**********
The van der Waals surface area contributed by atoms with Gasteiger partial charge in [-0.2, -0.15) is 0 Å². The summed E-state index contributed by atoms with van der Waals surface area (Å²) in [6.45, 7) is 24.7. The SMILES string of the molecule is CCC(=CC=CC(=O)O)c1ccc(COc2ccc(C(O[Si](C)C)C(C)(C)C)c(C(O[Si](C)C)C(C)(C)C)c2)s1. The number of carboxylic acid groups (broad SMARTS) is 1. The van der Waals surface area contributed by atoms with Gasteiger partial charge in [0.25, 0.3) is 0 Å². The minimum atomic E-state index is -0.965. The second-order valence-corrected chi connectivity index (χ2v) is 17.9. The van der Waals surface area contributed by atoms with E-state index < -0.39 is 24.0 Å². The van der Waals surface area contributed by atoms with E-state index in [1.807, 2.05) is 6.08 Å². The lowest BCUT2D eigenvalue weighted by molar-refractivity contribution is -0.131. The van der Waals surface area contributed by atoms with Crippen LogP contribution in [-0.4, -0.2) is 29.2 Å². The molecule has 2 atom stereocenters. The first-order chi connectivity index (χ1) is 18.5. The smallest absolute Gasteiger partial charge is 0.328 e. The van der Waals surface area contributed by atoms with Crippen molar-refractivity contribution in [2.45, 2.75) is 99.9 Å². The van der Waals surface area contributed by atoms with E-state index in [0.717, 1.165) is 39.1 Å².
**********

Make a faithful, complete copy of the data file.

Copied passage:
The van der Waals surface area contributed by atoms with Gasteiger partial charge in [-0.2, -0.15) is 0 Å². The summed E-state index contributed by atoms with van der Waals surface area (Å²) in [6.45, 7) is 24.7. The SMILES string of the molecule is CCC(=CC=CC(=O)O)c1ccc(COc2ccc(C(O[Si](C)C)C(C)(C)C)c(C(O[Si](C)C)C(C)(C)C)c2)s1. The number of carboxylic acid groups (broad SMARTS) is 1. The van der Waals surface area contributed by atoms with Gasteiger partial charge in [0.25, 0.3) is 0 Å². The minimum atomic E-state index is -0.965. The second-order valence-corrected chi connectivity index (χ2v) is 17.9. The van der Waals surface area contributed by atoms with E-state index < -0.39 is 24.0 Å². The van der Waals surface area contributed by atoms with E-state index in [1.807, 2.05) is 6.08 Å². The lowest BCUT2D eigenvalue weighted by molar-refractivity contribution is -0.131. The van der Waals surface area contributed by atoms with Crippen LogP contribution in [-0.4, -0.2) is 29.2 Å². The molecule has 2 atom stereocenters. The first-order chi connectivity index (χ1) is 18.5. The smallest absolute Gasteiger partial charge is 0.328 e. The van der Waals surface area contributed by atoms with Crippen molar-refractivity contribution in [2.45, 2.75) is 99.9 Å². The van der Waals surface area contributed by atoms with E-state index in [0.717, 1.165) is 39.1 Å².